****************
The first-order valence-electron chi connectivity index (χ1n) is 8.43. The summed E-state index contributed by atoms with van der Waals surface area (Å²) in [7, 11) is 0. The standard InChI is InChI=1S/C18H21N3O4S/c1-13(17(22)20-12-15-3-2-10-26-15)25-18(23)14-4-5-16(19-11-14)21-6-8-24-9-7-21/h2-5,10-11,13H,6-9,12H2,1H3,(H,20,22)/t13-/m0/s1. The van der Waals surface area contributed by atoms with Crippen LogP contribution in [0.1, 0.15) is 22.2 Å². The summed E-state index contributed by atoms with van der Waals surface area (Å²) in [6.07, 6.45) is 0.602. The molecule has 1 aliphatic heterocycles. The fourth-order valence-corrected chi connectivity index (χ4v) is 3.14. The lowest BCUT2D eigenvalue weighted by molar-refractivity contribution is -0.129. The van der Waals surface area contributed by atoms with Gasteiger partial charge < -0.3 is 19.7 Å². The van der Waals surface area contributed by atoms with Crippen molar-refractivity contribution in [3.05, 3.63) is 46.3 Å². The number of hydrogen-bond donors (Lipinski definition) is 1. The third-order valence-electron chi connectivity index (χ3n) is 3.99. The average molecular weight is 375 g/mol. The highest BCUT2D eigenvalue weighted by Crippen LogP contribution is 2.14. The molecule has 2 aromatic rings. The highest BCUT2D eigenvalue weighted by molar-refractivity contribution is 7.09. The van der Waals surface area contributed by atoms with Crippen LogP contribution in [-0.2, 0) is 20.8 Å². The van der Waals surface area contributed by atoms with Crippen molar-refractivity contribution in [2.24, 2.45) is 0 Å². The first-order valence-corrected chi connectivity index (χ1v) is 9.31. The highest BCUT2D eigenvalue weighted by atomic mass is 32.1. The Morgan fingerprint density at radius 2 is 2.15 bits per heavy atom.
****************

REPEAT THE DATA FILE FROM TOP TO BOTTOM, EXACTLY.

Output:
The first-order valence-electron chi connectivity index (χ1n) is 8.43. The summed E-state index contributed by atoms with van der Waals surface area (Å²) in [7, 11) is 0. The standard InChI is InChI=1S/C18H21N3O4S/c1-13(17(22)20-12-15-3-2-10-26-15)25-18(23)14-4-5-16(19-11-14)21-6-8-24-9-7-21/h2-5,10-11,13H,6-9,12H2,1H3,(H,20,22)/t13-/m0/s1. The van der Waals surface area contributed by atoms with Crippen LogP contribution in [0.1, 0.15) is 22.2 Å². The summed E-state index contributed by atoms with van der Waals surface area (Å²) in [6.07, 6.45) is 0.602. The molecule has 1 aliphatic heterocycles. The fourth-order valence-corrected chi connectivity index (χ4v) is 3.14. The lowest BCUT2D eigenvalue weighted by molar-refractivity contribution is -0.129. The van der Waals surface area contributed by atoms with Gasteiger partial charge < -0.3 is 19.7 Å². The van der Waals surface area contributed by atoms with Crippen molar-refractivity contribution in [3.05, 3.63) is 46.3 Å². The number of hydrogen-bond donors (Lipinski definition) is 1. The third-order valence-electron chi connectivity index (χ3n) is 3.99. The average molecular weight is 375 g/mol. The highest BCUT2D eigenvalue weighted by Crippen LogP contribution is 2.14. The molecule has 2 aromatic rings. The highest BCUT2D eigenvalue weighted by molar-refractivity contribution is 7.09. The van der Waals surface area contributed by atoms with Crippen LogP contribution in [-0.2, 0) is 20.8 Å². The van der Waals surface area contributed by atoms with Crippen molar-refractivity contribution in [2.24, 2.45) is 0 Å². The first-order valence-corrected chi connectivity index (χ1v) is 9.31. The highest BCUT2D eigenvalue weighted by atomic mass is 32.1. The Morgan fingerprint density at radius 2 is 2.15 bits per heavy atom.